First, it's iimportant to define some terms: "Accounting Income" is nothing speccific to trusts..Acounting income is a term that is seen most in managerment accounting, as it's best used to quantify organizational performance; Accounting income or loss recognizes realized gains and losses, and does not recognize unrealized gains and losses. Economic income or loss recognizes all gains and losses, whether realized or unrealized..So TRUST account income is referring to calculating REALIZED gains and losses
from a trust. That's all..First, just to be sure we're on the same page about simple vs. complex trusts. ..., .A simple trust is one that is required to DISTRIBUTE ALL OF ITS INCOME and no amount is paid or set aside for CHARITABLE CONTRIBUTONS. Otherwise, the trust is a complex trust. And here's where state law
comes to play .. Capital Gains under most state laws and trust documents, are allocated to corpus..So although you're goin down one of the right roads in looking to state trust law, the WIDE discretion given to the trustee to maximize for beneficiaries, as part of his/her fiduciary duties WITHIN the TERMS of THE TRUST (the MOST important element/constraint regarding how decisions about distributions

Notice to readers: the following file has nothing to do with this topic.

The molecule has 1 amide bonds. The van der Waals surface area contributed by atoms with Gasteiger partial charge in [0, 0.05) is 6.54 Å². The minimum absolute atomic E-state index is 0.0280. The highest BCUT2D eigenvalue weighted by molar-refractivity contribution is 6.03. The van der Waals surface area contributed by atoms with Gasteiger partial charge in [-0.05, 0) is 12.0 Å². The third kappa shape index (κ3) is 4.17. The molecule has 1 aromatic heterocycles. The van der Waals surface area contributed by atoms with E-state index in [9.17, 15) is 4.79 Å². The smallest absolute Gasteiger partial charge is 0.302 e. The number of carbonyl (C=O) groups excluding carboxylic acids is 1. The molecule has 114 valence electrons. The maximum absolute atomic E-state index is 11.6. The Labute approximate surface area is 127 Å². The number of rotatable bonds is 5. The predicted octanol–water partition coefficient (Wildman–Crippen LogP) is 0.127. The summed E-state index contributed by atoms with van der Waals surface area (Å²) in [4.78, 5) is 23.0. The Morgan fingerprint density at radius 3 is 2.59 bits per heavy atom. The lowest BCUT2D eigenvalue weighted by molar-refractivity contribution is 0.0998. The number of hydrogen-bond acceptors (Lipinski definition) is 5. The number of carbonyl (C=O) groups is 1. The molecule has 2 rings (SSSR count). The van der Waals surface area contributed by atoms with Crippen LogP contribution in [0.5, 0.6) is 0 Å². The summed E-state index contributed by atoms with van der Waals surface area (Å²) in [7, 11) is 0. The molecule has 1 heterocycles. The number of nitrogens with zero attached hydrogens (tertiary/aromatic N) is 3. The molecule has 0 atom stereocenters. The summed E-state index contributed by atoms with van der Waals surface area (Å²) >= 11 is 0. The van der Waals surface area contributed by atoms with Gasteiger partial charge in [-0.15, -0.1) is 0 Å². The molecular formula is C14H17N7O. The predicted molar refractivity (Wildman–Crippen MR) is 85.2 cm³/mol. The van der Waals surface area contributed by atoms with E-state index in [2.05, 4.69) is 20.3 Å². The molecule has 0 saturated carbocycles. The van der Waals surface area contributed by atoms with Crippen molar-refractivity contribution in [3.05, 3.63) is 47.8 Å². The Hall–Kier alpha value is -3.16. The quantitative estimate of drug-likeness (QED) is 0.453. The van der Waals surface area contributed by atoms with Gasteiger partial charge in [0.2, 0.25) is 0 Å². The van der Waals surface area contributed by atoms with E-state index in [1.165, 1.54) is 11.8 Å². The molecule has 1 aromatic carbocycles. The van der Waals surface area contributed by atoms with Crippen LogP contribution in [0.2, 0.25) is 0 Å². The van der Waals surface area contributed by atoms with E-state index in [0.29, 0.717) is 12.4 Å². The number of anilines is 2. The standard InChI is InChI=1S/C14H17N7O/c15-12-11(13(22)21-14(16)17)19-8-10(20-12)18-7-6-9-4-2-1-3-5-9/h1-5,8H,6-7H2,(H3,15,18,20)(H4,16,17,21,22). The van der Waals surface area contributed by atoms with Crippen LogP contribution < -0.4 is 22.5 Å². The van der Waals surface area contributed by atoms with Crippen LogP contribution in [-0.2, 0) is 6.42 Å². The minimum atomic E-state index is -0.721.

are made) will be the bigggest driver of what you see on the K-1..Trustees, for example, (although not applicable here, as NJ has not adopet either RUPIA '62 OR '97) because of statutory principal or income provisions by prescribing specific accounting and income allocation methods in a state, means a trustee can follow prior law even in states that have adopted UPIA-97. .I only make this point to point out that it's the interplay between (1) State law (2) specific discretion given to trustee (3) discretion arising out of the duty to maximize for beneficiaries when not SPECICIFICALLY prohibited, and (4) the BASIC starting point that in a complex trust capital gain is allocated to corpus and not distributed (although again, in certain circumstances CAN be) ... that determins the answer you're looking for..Without providing the trust document, applying statute law, and asking the trustee what he/she was doing, your question can't be answered. You're asking for a definitive answe that can't be provided without MUCH more information.